Officer: I Didn't Know Jackson Needed Help

A police officer responding to a fight near a Federal Way Safeway store in 1993 said he had no idea shoplifting suspect Antonio Jackson needed medical attention.

King County police Officer Michael Rayborn testified today that he was entirely focused on the fact Jackson might have a gun, as a bystander had indicated.

"My first and only thought was to secure him (Jackson) and find a weapon. I did not want to be shot," Rayborn said.

Two of Jackson's friends told jurors yesterday at a King County inquest into his death that Rayborn and another officer interrupted lifesaving efforts and treated the unconscious man as a threat.

In fact, Mona McKoy of Federal Way testified yesterday that she was ordered away by an officer who then turned Jackson onto his stomach, handcuffed him behind his back and eventually propped him against a street pole.

She and her husband, Trevor, also testified that police ignored the couple while listening to the group that had restrained Jackson.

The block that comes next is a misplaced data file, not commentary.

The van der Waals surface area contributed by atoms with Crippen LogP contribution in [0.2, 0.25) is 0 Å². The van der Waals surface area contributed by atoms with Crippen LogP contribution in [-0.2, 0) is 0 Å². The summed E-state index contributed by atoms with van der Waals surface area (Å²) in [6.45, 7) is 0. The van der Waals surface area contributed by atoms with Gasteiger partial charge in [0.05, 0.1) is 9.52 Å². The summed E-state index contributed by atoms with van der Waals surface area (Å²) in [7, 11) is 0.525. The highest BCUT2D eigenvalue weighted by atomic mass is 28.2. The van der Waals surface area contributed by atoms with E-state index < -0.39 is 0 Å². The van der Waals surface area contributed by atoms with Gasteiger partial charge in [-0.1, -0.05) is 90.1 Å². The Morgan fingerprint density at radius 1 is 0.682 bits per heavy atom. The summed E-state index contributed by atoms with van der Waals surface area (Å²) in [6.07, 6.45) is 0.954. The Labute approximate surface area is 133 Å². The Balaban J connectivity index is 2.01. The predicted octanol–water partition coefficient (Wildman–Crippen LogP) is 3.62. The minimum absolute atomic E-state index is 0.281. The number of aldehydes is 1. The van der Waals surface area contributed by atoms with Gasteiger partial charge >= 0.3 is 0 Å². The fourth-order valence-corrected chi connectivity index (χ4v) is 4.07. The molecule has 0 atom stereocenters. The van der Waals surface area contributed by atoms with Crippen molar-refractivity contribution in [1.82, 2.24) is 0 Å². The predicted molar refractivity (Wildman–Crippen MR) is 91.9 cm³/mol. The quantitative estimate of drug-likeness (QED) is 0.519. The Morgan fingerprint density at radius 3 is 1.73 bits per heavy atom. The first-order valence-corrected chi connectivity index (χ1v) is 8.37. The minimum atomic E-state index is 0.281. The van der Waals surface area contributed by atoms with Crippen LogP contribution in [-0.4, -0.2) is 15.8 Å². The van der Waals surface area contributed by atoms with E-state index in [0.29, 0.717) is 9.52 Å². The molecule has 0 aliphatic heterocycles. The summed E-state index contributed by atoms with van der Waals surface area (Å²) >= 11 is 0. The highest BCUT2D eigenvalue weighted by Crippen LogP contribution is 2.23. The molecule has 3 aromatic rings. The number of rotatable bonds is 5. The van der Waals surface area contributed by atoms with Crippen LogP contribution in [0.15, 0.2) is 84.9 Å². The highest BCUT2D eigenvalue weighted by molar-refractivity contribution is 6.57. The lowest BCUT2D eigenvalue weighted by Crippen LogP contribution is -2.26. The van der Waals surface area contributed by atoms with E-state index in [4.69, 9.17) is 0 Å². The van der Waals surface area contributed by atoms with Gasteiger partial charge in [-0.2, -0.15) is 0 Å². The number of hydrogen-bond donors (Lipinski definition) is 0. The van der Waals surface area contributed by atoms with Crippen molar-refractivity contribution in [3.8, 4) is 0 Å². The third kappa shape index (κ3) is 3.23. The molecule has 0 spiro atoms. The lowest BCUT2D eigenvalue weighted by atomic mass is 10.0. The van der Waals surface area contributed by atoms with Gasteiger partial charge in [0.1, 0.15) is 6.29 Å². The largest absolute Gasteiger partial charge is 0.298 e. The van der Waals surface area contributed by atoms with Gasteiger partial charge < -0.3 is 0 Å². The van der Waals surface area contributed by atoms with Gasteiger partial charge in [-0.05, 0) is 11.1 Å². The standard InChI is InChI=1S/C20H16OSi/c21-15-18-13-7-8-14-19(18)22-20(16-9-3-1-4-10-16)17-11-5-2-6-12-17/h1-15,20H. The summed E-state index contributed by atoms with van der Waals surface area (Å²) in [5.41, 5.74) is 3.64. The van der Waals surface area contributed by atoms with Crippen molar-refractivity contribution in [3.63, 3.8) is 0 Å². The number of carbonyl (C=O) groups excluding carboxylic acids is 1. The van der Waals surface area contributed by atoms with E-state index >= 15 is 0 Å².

"I was yelling, `He can't breathe, he needs help,' but everyone else was yelling he was faking it," McKoy said.

Rayborn said today he asked Mona McKoy to stand back but added she never mentioned Jackson needed medical aid.

Jackson, 25, died near the store the night of Dec. 14, 1993, after he was wrestled to the ground by two Safeway employees who thought he had stolen a pack of cigarettes. The King County medical examiner ruled Jackson died of asphyxia caused by a combination of pressure placed on his chest and neck.

Arriving officers were concerned that someone, possibly Jackson, had a gun.

Jackson was unarmed, but Trevor McKoy acknowledged on the witness stand that he had pretended to have one earlier to get the men off Jackson.

Mona McKoy, who said she was trained in cardiopulmonary resuscitation, testified that she had detected a slight pulse in Jackson but that he was unconscious and unresponsive. She briefly administered aid and then stood up and yelled at members of the crowd. "I was scared. This was my friend, and I didn't know what to do."

McKoy said she was in the process of trying CPR again when she was ordered away by the first officer to arrive.

Under questioning by James Cline, the attorney for the officers, McKoy said she didn't have a chance to tell officers that Jackson had been choked and didn't hear others talk about it.